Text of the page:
/ Food & Drink, Health, Parenting

Time to put unhealthy school dinners in detention

State-run schools have to meet strict nutritional standards for the food they serve and sell. Academy schools don’t. Surely we don’t have to learn all over again that healthy school dinners don’t happen on their own?

What changes when a school becomes an academy? Many things, I’m sure, but one thing that’s worrying from a health point of view is that the academies are exempt from tough nutritional guidelines that state-run schools in England have to follow.

So if a new academy wants to reinstall vending machines selling crisps, sweets and fizzy drinks, it can. If its canteen wants to offer chips and burgers every day, there’s nothing stopping it. If it wants to sell sugary cereal bars instead of fresh fruit, there’s nothing to say it can’t.

I think this can only undermine the sort of improvements that have been made to nutrition in schools over the past five years or so since standards have been in place for primary and secondary schools.

Healthy school dinners in academies

There are nearly 2,000 academies in England now, more than half the total number of secondary schools. I can’t believe that students will suddenly become more inclined to eat healthily because they now attend an academy. Will they start automatically opting for the healthiest choices, spurning those fatty, sugary treats now on offer again at break time?

I know plenty of adults who’d struggle with that. And there are some who have had to learn the hard way that obesity and poor diet are things that have a direct effect on their health sooner or later.

I’m sure some academies are providing food for their students that does meet the national standards. The School Food Trust found this when it looked at food in academies this year. But it also found many others offering students a diet high in fat, sugar and salt.

Channel 4’s Dispatches feature on school dinners, The School Dinner Scandal which aired last night, found that a third of the academies in its investigation were selling junk food that’s banned from sale in state-run schools. When we were tweeting about the programme last night, our follower Lorraine Powers ‏(@TGBPCIC) said:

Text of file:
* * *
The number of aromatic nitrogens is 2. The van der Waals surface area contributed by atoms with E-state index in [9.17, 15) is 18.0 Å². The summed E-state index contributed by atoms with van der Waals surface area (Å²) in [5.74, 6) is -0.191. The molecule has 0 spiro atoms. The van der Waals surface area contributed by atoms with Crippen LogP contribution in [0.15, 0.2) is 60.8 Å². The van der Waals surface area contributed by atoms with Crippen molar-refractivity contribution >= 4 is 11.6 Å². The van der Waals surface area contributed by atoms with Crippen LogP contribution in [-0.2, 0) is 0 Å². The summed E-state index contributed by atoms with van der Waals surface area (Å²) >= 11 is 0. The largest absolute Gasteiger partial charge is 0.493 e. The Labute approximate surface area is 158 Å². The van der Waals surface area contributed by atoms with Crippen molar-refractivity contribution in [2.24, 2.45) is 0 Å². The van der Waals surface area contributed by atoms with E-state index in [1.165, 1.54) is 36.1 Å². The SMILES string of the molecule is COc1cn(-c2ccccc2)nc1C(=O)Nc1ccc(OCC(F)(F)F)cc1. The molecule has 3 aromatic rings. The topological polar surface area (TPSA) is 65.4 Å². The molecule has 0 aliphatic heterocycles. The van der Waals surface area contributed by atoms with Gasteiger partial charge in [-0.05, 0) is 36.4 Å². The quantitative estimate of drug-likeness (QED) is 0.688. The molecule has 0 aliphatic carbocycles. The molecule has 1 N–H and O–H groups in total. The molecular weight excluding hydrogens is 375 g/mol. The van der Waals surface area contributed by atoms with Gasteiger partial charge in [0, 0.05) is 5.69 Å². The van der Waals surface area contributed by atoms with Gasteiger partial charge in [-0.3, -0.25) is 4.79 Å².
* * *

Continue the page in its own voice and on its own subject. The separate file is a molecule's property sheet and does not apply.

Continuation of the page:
‘There should be the same tests on school dinners as on the pupils – ground rules for fresh fruit , veg and local food.’

What Which? wants from school dinners

At Which? we want all schools to follow nutritional standards to ensure that lunches are healthy and offer the right mix of nutrients and energy, and that the only snacks on sale are healthy ones like fruit.

The government’s recently announced a review that will look at school food across the country, and establish an ‘action plan’ on how all schools can improve food standards. We’ll be following the review closely and will be encouraging the government to include academies in its plans.

Meanwhile, I’m wondering why some academies seem able to meet the same tough standards as state schools, while other academies can’t. Is there any reason they shouldn’t?


As we are about to have to learn all about “education” again by this inept “government” – why should we bother about what they eat in the establishments? The government is only interested in creating “academies” not about education for everyone.

What is stopping a kid from going to a shop before school or during breaks/dinnertimes to get their fix?

I grew up in schools with no vending machines and all food on offer was a choice of healthy and non-healthy meal options. If you wanted snacks you went to the shop or you brought a packed lunch.

With the amount of fat kids there are now, don’t you think that it’s about time the parents were “educated” instead of the institutions? is this not a social issue rather than a nutrition issue?

Gimcrack says:
12 September 2012

Why is a government ‘action plan’ needed, when all that needs to be done is extend the current regulations to academies?

Don’t be silly! 🙂 That goes against everything Gove stands for – He is determined to destroy state education in any way possible. Academies are effectively regulation free

There’s a new report on this, saying parents want healthy school meals for all, including academies; http://www.bbc.co.uk/news/education-20181925

As a teacher for the last 13 years in London state schools, I’ve seen the progress that has been made in the quality of food served in canteens. My school uses no salt in the preparation of food, prepares all food fresh, and serves no crisps or fizzy drinks. The drive to serve healthier food has also dramatically improved the quality too, with pork belly, Thai curry, and lasagne some of the options each week (in my day it was chips and cheese, which would explain my pork belly).
I’ve also noticed (and this may not be a trend nationwide) a general reduction in the number of pupils diagnosed with ADHD, and undoubtedly improved behaviour and ability to focus; particularly after lunchtimes, since the improvements were made.
Our nemeses now continue to be the chicken and chips outlets which continue to spring up just outside the school, as well as the newsagents selling huge cans of energy drinks to our pupils every morning. We can do little else other than inform our pupils of the dangers of this kind of diet, but this will be far harder to do if our message is contradicted by the very canteens we eat in each lunchtime.